This past year has been one with much pain – physical, mental, and emotional. Our health took a huge turn for the worse. Suffering physical illness together is something that is kinda’ impossible to describe (let alone understand in the the first place). We have a partial understanding, partial diagnosis, and complete fear and pain. And, weirdly enough we’re doing it together.
If you have hit this page because you are dying – – and would like to find some places to visit on the web or books to read, we’re going to put them up on a separate posting with links and reviews for the different places on-line or hard-copy books that may help you.
And, we hope that you’ll be willing to reply with sharing some of your favorites too. Life is a bumpy ride, but we think you’ll agree that dying is one of the events that we didn’t sit around planning for and arranging. So…we live with quite a bit of confusion and fear once we find out that we’re on the ride.
This “ticket to ride” was provided as a one-way ticket; and that’s not the easiest message.
2011 has been a year of many losses for us. Now, 2012 has arrived, and we are limping down the road together; grateful for the love we have for each other and the ability to be open and honest with each other about our feelings. Each night as I fall asleep, I kiss Richard’s cheek, and whisper my love to him and he whispers the same message back. We pray that we will both awaken the next morning in each other’s arms. Although the pain sucks, we would still rather endure the pain than lose our life in the night.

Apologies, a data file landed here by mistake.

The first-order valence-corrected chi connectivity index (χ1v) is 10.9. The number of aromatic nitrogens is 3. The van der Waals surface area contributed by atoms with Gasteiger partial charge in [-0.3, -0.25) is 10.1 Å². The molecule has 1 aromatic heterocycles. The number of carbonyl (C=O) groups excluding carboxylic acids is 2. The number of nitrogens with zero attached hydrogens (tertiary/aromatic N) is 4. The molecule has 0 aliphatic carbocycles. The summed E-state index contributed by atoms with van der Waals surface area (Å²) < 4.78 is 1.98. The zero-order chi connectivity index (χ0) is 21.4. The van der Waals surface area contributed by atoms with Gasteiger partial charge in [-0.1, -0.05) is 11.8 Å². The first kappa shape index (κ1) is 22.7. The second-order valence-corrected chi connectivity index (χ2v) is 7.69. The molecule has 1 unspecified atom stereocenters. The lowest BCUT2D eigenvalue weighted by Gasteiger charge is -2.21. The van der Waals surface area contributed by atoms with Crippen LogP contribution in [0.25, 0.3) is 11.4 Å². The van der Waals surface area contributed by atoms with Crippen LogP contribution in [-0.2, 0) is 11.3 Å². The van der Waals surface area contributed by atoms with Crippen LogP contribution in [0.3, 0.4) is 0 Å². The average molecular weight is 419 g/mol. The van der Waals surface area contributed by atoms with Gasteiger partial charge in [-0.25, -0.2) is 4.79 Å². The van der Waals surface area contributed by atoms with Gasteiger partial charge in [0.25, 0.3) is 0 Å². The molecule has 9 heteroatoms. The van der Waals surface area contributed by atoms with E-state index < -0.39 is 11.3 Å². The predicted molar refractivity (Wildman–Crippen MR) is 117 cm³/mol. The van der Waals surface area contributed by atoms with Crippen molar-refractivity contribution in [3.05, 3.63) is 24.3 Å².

It’s sad. I cry….although the tears won’t solve our illness, they do sometimes help me move through the pain and back to the job of living. So, I don’t think we should get down on ourselves for crying or being emotional. After all, feelings have to be acknowledged and understood.
Later this week, look for a posting of Links and Resources on Dying. We hope that they will be helpful and bring some peace to your life – as they have for us.
Now, we’re looking at 2012. Square in the face. Wonder what it will bring.
Here are just a few supid and sometimes frightening quotes:
Number One: “In Haig’s presence, Henry Kissinger referred pointedly to military men as ‘dumb, stupid animals to be used’ as pawns for foreign policy.” — Bob Woodward & Carl Bernstein, The Final Days, p. 208
Thanks Henry. I doubt you would win a humanity award at the next Rotary Club pow-wow…but then, perhaps you would…Attitudes have changed about the value of human beings; have you noticed?
Number Two: “So?” —Vice President Dick Cheney, responding to an ABC News correspondent who cited a poll showing that most Americans do not believe the Iraq War was worth fighting, March 19, 2008
Number Three: “Make it a hundred…That would be fine with me.” –John McCain, to a questioner who asked if he supported President Bush’s vision for keeping U.S. troops in Iraq for 50 years, Derry, New Hampshire, Jan. 3, 2008
Now that McCain is sleeping on his new Serta Extrasoft mattress – what the hell… Good grief, John, you obviously have a kissshort memory of the years you were a POW
Number Four: “Death has a tendency to encourage a depressing view of war.” – Donald Rumsfeld
Donald…always strategic thoughts and so bloody intelligent…don’t you think!?
Three years ago we became very ill – diarrhea, vomiting and a lot of pain; I lost about 50 pounds in one year. Both of us were referred to the “Gods of UCLA,” and that got us absolutely no-where except handily emptied our pockets. Between the two of us we have had approximately 100 different tests, from urinalysis to capsule endoscopies, colonoscopies, and so many more exams that we’ve lost count.
After two years we stopped the endless cycle of examinations, and are learning how to simply survive day to day and limp through this with pallative care.
We know that we are not alone. Dying is a fact of life. A one-way ticket was issued to each of us the moment we were born. Just one thing though: There’s no date and time stamp on it.